<![CDATA[Spatial Control over Cross-Linking Dictates the pH-Responsive Behavior of Poly(2-(tert-butylamino)ethyl methacrylate) Brushes]]>


Surface-initiated atom transfer radical polymerization (ATRP) of 2-(tert-butylamino)ethyl methacrylate (TBAEMA) produced pH-responsive secondary amine-functionalized polymer brushes with dry thicknesses ranging from 4 to 28 nm, as determined by ellipsometry. At low pH, linear PTBAEMA brushes became protonated and highly swollen; brush collapse occurred when the solution pH was increased to ca. 7.7 due to deprotonation. PTBAEMA brushes were subsequently cross-linked using tolylene-2,4-diisocyanate-terminated poly(propylene glycol) (PPG-TGI) in either THF (a good solvent for PTBAEMA) or n-hexane (a poor solvent). The intensity of the C–C–O component (286.5 eV) in the C1s X-ray photoelectron spectrum increased after reaction with PPG-TDI, suggesting that cross-linking was successful in both solvents. Ellipsometry studies indicated that the pH-responsive behavior of these cross-linked brushes is dictated by the spatial location of the PPG-TDI cross-linker. Thus, uniformly cross-linked brushes prepared in THF became appreciably less swollen at a given (low) pH than surface-cross-linked brushes prepared in n-hexane. Micro- and nanopatterned PTBAEMA brushes were prepared via UV irradiation and interference lithography, respectively, and characterized by atomic force microscopy. The change in brush height was determined as a function of pH, and these AFM observations correlated closely with the ellipsometric studies.

<![CDATA[On the Role of Specific Interactions in the Diffusion of Nanoparticles in Aqueous Polymer Solutions]]>


Understanding nanoparticle diffusion within non-Newtonian biological and synthetic fluids is essential in designing novel formulations (e.g., nanomedicines for drug delivery, shampoos, lotions, coatings, paints, etc.), but is presently poorly defined. This study reports the diffusion of thiolated and PEGylated silica nanoparticles, characterized by small-angle neutron scattering, in solutions of various water-soluble polymers such as poly(acrylic acid) (PAA), poly(N-vinylpyrrolidone) (PVP), poly(ethylene oxide) (PEO), and hydroxyethylcellulose (HEC) probed using NanoSight nanoparticle tracking analysis. Results show that the diffusivity of nanoparticles is affected by their dimensions, medium viscosity, and, in particular, the specific interactions between nanoparticles and the macromolecules in solution; strong attractive interactions such as hydrogen bonding hamper diffusion. The water-soluble polymers retarded the diffusion of thiolated particles in the order PEO > PVP > PAA > HEC whereas for PEGylated silica particles retardation followed the order PAA > PVP = HEC > PEO. In the absence of specific interactions with the medium, PEGylated nanoparticles exhibit enhanced mobility compared to their thiolated counterparts despite some increase in their dimensions.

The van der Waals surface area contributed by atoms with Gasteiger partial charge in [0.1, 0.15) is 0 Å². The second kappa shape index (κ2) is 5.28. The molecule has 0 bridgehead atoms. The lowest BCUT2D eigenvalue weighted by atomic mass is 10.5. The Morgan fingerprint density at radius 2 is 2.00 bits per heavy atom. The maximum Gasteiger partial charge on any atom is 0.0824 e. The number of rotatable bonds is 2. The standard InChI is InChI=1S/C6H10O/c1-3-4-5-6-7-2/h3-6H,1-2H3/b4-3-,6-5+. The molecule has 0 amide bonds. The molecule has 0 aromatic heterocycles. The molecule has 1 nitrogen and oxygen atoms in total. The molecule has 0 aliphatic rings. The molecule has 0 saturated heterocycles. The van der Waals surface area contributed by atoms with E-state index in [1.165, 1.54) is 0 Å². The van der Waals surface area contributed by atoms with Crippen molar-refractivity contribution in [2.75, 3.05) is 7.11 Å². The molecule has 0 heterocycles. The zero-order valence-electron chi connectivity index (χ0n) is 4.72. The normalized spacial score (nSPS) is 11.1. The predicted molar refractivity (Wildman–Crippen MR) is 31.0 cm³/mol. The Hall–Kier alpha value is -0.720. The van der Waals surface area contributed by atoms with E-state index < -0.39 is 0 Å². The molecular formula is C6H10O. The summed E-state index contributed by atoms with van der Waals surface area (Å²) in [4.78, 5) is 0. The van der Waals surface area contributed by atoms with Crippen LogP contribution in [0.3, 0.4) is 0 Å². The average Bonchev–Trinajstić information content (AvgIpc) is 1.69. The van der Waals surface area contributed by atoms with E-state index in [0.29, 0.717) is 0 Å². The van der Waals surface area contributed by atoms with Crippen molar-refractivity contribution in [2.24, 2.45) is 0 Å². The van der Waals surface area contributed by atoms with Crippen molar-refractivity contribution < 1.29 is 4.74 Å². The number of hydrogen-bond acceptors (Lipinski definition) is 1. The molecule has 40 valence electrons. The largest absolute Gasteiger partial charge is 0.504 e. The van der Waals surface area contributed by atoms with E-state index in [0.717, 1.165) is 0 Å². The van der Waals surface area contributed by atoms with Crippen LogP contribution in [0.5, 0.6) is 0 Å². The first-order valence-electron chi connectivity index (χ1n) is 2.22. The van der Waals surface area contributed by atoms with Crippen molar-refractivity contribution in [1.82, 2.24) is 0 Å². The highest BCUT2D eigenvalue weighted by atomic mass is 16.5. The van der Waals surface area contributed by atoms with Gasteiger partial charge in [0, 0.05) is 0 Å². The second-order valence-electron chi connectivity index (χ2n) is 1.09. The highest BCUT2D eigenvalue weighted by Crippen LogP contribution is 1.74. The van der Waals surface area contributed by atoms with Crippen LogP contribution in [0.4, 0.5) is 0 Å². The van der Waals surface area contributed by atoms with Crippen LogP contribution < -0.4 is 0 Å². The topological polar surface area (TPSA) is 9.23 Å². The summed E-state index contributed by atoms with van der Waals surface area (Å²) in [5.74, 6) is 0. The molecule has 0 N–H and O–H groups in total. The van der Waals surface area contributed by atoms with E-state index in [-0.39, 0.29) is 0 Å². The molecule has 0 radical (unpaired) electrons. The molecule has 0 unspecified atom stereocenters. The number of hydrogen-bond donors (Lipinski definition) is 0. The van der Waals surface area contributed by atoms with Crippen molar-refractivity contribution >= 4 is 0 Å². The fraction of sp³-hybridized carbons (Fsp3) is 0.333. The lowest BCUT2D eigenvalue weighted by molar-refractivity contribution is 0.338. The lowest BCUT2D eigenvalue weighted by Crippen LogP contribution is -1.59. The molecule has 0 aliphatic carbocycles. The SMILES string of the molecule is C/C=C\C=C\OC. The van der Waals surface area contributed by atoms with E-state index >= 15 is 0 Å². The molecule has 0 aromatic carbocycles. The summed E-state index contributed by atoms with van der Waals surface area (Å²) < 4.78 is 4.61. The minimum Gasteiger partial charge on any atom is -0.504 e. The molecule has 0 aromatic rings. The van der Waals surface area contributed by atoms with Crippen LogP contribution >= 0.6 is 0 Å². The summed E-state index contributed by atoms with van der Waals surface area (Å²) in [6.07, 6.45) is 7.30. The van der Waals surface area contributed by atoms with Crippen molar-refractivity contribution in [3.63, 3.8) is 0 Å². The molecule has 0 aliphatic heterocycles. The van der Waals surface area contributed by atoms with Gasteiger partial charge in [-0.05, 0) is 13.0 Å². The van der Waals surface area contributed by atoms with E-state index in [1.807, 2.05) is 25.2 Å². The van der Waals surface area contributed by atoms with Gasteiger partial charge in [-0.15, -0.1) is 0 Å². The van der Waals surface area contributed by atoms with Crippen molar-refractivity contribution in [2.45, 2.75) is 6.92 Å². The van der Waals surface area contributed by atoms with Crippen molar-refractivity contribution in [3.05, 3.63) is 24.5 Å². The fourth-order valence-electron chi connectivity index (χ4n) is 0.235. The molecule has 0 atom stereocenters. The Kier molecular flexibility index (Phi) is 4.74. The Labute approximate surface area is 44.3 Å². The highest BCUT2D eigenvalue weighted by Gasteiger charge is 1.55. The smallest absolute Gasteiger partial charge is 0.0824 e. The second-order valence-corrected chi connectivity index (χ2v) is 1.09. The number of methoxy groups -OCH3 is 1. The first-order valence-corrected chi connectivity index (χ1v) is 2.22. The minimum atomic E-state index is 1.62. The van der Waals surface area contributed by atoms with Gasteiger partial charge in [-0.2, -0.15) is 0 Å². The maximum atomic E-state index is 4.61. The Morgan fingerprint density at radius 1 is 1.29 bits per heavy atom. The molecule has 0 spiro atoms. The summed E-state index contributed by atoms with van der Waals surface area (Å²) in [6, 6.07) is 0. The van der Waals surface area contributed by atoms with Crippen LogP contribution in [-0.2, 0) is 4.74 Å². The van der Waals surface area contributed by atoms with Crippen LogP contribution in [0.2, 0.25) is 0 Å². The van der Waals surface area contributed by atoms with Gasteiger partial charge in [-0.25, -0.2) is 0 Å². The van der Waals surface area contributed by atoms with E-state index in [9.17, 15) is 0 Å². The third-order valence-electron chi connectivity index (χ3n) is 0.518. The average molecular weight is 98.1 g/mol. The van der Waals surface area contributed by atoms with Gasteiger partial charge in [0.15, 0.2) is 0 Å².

<![CDATA[Topical application of L-arginine blocks advanced glycation by ascorbic acid in the lens of hSVCT2 transgenic mice]]>


Previous experiments from our laboratory showed that the oral intake of selected guanidino compounds could block the formation of crystallin-bound advanced ascorbylation products. Here we tested whether these were also active when applied as eye drops.


Two month old hSVCT2 transgenic mice (n=10) were treated twice daily with one drop of 0.1% L-arginine, γ-guanidinobutyric acid (GBA), penicillamine (PA) or N-acetylcysteine (NAC) in one eye and vehicle only in the other eye. After seven months, lens crystallins were isolated, dialyzed, and proteolytically digested to determine the protein-bound fluorescence at 335/385 and 370/440 nm excitation/emission and the advanced glycation/ascorbylation endproducts carboxymethyl-lysine (CML), carboxyethyl-lysine (CEL), glucosepane, glyoxal, and methylglyoxal hydroimidazolones G-H1 and MG-H1. The topical uptake of L-arginine and NAC was also evaluated in vitro and in vivo in rabbit lens.


In hSVCT2 mice, L-arginine decreased 335/385 and 370/440 nm fluorescence by 40% (p<0.001), CML, CEL, and glucosepane crystallin crosslinks by 35% (p<0.05), 30% (p<0.05), and 37% (p<0.05), respectively, without affecting MG-H1 and G-H1. NAC decreased 335/385 nm fluorescence by 50% (p<0.001) but, like PA and GBA, had no effect on other modifications. L-Arginine uptake into rabbit eyes treated topically reached identical lenticular plateau levels (~400 nmol/g wet weight) at 0.5% and 2.0% but levels remained three times higher at 5 h at 2% versus 0.5% concentration, respectively. In vitro studies showed a 100 fold higher L-arginine level than NAC levels, implicating high affinity uptake of the former.


L-Arginine when applied both orally and topically is a potent and broad suppressor of advanced ascorbylation in the lens. Its uptake in rabbit lens upon topical application suggests transcorneal uptake into the human lens should be feasible for testing its potential anticataract properties in clinical trials.